Mongolian Radio and Mongol TV, which are only nation wide broadcasters, are still fully financing from State budget. But they are now in doubtful circumstances in terms of status. Since the editors, reporters and producers get their salaries from Government they can not change the content of their news production as required by public journalism. Although the law clearly says that they should become public stations, the politicians and journalists did not find a way to make them public. In April, when the first draft of Public TV and radio regulation had been discussed at Parliament session, the parliament members had a suggestion to nominate half of the board directors from politicians. It raised a big discussion among the journalists. Fortunately, this draft was not approved by Parliament. Mongolian Radio and TV staffers still are continuing to broadcast as they did before as State owned media organizations while waiting for their new regulation to become public. The former director of Mongol TV said on the seminar at Press Institute “As soon as the Parliament proves the new regulation for public TV the Mongol TV would be restructured and the staffers would change the content of program”. The Parliament does not expedite to approve this regulation. The regulation of public Radio and TV had been taken from agenda of Parliament’s spring session once. Now the discussion of this regulation is in the agenda of Parliament’s fall session. But it does not mean the regulation will be discussed soon because weekly plenary meetings of Parliament session is always canceled due to low attendance of Parliament Members.
After passing law, even the former newspapers have new titles the content of news is not changed. It is still state oriented. The journalists working there rely on sources who are mostly state officials as before. That is way newspapers still are bias. The lay out reminds the previous state newspapers, too. Even they said in their advertisement on circulation that they intend to keep tradition of former Ardyn erkh newspaper. There is a paradox. Free independent newspaper intends to continue a line of State owned newspaper. It is because the newspaper is issuing by old staff of journalists starting from the managers down to ordinary local journalists. Leah Kohlenberg, the American journalist who was working in Mongolia in 1998-1999, said, “If the same people who used to work for state newspapers are publishing these new newspapers, the content won’t be changed unless they change their mind. But it is difficult to change mind of people.”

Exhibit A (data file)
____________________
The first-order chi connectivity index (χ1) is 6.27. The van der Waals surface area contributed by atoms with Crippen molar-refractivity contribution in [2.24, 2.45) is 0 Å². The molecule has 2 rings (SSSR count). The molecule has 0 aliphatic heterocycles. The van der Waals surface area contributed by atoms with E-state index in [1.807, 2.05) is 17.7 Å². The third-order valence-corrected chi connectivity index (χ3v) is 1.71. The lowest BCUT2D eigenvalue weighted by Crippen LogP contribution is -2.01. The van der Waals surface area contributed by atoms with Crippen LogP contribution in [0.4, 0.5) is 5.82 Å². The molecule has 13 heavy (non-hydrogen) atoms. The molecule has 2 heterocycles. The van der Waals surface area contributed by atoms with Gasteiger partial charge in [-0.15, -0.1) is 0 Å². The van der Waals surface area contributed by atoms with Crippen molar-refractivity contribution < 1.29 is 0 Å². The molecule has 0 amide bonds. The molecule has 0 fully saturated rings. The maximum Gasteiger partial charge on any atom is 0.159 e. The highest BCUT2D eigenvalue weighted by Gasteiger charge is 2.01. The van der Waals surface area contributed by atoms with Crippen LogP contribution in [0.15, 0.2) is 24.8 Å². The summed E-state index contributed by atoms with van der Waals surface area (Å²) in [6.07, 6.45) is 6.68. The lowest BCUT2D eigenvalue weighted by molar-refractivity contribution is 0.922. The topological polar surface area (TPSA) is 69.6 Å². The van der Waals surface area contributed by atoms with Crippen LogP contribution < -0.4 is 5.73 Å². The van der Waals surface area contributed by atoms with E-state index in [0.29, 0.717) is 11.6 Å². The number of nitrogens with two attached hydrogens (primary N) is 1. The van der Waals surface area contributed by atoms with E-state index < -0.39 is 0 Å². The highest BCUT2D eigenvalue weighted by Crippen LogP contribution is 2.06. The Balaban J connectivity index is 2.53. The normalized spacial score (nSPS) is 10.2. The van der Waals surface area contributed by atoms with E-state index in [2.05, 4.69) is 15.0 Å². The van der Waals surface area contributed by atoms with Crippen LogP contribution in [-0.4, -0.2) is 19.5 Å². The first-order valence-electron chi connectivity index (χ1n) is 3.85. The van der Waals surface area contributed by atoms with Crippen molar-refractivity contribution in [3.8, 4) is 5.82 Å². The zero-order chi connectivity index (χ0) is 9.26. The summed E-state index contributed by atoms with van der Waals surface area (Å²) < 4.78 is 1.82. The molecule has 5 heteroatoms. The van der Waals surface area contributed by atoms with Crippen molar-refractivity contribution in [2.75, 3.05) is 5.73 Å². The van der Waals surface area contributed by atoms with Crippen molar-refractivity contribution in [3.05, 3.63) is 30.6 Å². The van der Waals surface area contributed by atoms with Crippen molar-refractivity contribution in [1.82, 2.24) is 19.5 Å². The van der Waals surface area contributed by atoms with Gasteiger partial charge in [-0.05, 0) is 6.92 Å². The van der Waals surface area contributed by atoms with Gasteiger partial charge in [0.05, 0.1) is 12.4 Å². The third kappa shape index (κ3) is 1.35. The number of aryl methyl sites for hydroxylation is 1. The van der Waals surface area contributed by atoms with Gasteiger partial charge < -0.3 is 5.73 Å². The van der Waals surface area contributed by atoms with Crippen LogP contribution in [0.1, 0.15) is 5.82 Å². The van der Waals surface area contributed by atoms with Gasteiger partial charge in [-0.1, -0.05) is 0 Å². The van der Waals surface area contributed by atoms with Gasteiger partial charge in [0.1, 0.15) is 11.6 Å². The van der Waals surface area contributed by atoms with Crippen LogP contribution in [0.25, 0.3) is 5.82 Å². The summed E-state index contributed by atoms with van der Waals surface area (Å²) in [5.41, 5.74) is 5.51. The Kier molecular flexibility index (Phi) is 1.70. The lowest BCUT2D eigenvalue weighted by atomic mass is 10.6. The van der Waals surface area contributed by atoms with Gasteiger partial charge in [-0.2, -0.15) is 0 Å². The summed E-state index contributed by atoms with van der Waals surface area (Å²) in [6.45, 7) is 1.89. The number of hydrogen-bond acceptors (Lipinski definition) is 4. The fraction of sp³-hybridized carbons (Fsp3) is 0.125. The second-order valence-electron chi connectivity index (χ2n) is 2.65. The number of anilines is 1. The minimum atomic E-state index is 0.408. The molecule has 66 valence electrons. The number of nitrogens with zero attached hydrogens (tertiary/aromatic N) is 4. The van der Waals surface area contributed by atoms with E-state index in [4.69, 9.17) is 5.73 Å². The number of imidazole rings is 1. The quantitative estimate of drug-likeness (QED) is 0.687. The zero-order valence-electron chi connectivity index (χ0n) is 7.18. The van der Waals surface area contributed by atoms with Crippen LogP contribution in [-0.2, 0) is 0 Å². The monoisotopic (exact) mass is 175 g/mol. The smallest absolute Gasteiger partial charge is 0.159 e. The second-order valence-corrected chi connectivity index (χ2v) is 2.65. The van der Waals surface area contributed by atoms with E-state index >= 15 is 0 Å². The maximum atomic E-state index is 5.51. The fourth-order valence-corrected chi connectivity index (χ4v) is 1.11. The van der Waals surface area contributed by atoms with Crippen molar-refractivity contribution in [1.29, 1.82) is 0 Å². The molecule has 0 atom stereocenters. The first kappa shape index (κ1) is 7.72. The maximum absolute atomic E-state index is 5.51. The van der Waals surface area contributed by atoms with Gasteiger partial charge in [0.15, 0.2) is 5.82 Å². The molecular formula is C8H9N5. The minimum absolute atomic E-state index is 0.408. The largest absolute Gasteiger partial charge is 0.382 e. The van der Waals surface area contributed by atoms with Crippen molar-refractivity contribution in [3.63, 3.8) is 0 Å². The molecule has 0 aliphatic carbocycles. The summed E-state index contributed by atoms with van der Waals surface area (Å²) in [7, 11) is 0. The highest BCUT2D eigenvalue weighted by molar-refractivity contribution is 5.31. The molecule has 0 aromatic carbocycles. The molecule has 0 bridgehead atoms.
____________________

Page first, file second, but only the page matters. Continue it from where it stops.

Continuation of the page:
The law did not bring good things to have free access to information. The Professor Stuart Loory from
A year ago Mongolian Press Institute did a survey on legal situation of media among politicians, journalists and audience. Two third of respondents emphasized the need of special lawsuit saying that the officials should provide the information to citizens. It is easy to make a law and law changes something. But there many things that will not have been changed by law. Especially, our mind. Mongolian journalist’s examples show that if journalists think like politicians or officials they can not be journalists. To be journalists we should think in different way. At least we should not be belonged to any party and business group. To have a really free press in own country the journalists should be not only open minded but also responsible.
Last News on Media Situation: New Research into Media Ethics